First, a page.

SUBJECTS:  Regional inequality  

STEPHEN JONES: I’m delighted to be here on the peninsular with my Labor colleagues, Anne Charlton, who is the Labor Candidate for the seat of Robertson, and of course Senator Deb O’Neil, who’s been a fierce advocate for the Central Coast. We’re here to talk about the growing inequality in Australia, but particularly the growing inequality between people who live in regions like this, and the capital cities. And I’ve got to say, Tuesday’s budget; the test for Malcolm Turnbull and the Government, is how is it going to reduce growing inequality, between the haves and the have nots, and between people who are living in capital cities and people who are living in regions like the Central Coast. We know it’s growing, and see want to see measures which are going to reduce inequality.


We think the budget is an opportunity for the Government to demonstrate its priorities. We should be investing in universities, in TAFE, in education, and they’re a greater priority than a $50 billion tax cut to some of the country’s wealthiest businesses.  We know that when you live in regional areas, connectivity is absolutely critical. So you want a decent, reliable, affordable broadband. And I know we’ve had problems with the NBN roll out in this region, and we’ll hear more about it when we go inside.


Unemployment: absolutely critical.   If we’ve going to do anything about reducing inequality, the number one priority has got to be providing jobs, and particularly jobs for young school leavers. That’s the test for Malcolm Turnbull. That’s the test for Tuesday’s budget.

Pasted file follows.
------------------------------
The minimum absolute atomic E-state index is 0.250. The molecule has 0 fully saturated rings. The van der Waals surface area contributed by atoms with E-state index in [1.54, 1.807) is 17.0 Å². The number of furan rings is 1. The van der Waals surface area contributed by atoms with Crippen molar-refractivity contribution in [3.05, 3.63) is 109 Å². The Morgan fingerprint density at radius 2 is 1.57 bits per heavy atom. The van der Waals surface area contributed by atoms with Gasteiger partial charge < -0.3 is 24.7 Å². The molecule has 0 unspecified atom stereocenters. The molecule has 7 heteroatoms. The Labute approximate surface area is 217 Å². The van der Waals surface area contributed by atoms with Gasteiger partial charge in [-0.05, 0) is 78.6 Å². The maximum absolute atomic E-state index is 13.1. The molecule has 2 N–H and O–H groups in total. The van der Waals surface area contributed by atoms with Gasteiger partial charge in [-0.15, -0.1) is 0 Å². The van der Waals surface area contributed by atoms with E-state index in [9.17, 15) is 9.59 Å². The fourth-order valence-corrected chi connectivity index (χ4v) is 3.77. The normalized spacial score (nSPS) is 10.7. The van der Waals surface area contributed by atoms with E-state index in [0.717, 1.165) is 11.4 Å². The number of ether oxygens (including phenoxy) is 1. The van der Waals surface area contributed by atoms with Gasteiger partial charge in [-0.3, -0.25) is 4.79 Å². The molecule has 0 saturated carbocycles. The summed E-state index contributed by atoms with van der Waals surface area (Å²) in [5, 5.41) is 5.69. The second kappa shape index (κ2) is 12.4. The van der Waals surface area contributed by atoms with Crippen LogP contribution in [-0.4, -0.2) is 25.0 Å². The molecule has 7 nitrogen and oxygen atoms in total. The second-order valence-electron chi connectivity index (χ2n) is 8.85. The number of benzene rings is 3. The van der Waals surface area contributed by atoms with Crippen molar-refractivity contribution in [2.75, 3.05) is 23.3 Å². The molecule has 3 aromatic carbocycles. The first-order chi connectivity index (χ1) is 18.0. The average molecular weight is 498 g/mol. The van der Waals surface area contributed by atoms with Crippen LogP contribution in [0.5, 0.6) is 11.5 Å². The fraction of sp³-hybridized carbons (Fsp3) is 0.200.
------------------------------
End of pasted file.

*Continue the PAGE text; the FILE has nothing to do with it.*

JOURNALIST: Why the Central Coast – what brings you here?


STEPHEN JONES: I’m Labor’s Spokesperson for Regional Services. I’ve spent most of the last 12 months getting to regional towns and communities, talking to them about the issues that matter. And there’s a different conversation going on in the Regions than there is in the capital cities. It’s a lot harder to get a job, it’s a lot harder to get access to services – access to things people in the cities take for granted. If you compare this area here – you compare the Woy Woy peninsular, to Malcolm Turnbull’s own electorate, in the inner city of Sydney, you’ve got big gaps. It’s all twice as hard to find a job, access to transport is much more difficult, there is a 10 per cent gap in your capacity to access broadband services on the Central Coast compared to where Malcolm Turnbull lives. And the very clear message is, people here live in a different world – we love it here – we don’t expect everything here to be the same as the city, in fact we don’t want it to be – but access to the basic services which are going to give us a fair go in life, that’s got to be our aim.